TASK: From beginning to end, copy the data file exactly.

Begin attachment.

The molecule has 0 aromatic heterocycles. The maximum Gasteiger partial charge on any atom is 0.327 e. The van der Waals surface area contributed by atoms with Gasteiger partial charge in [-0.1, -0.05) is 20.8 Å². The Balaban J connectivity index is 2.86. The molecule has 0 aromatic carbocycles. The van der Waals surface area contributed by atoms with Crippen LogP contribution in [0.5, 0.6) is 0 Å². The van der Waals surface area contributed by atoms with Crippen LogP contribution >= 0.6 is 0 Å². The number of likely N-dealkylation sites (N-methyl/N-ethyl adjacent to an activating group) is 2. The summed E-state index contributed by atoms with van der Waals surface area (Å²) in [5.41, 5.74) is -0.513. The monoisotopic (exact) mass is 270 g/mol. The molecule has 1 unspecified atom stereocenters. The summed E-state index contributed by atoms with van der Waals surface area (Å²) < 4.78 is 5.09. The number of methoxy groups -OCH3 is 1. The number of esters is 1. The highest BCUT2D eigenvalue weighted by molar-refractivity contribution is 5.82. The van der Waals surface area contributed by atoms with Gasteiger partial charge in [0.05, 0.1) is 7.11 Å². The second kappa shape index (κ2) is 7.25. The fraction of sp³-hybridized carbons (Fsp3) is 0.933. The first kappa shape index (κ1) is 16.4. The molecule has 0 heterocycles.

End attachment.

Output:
The molecule has 0 aromatic heterocycles. The maximum Gasteiger partial charge on any atom is 0.327 e. The van der Waals surface area contributed by atoms with Gasteiger partial charge in [-0.1, -0.05) is 20.8 Å². The Balaban J connectivity index is 2.86. The molecule has 0 aromatic carbocycles. The van der Waals surface area contributed by atoms with Crippen LogP contribution in [0.5, 0.6) is 0 Å². The van der Waals surface area contributed by atoms with Crippen LogP contribution >= 0.6 is 0 Å². The number of likely N-dealkylation sites (N-methyl/N-ethyl adjacent to an activating group) is 2. The summed E-state index contributed by atoms with van der Waals surface area (Å²) in [5.41, 5.74) is -0.513. The monoisotopic (exact) mass is 270 g/mol. The molecule has 1 unspecified atom stereocenters. The summed E-state index contributed by atoms with van der Waals surface area (Å²) < 4.78 is 5.09. The number of methoxy groups -OCH3 is 1. The number of esters is 1. The highest BCUT2D eigenvalue weighted by molar-refractivity contribution is 5.82. The van der Waals surface area contributed by atoms with Gasteiger partial charge in [0.05, 0.1) is 7.11 Å². The second kappa shape index (κ2) is 7.25. The fraction of sp³-hybridized carbons (Fsp3) is 0.933. The first kappa shape index (κ1) is 16.4. The molecule has 0 heterocycles.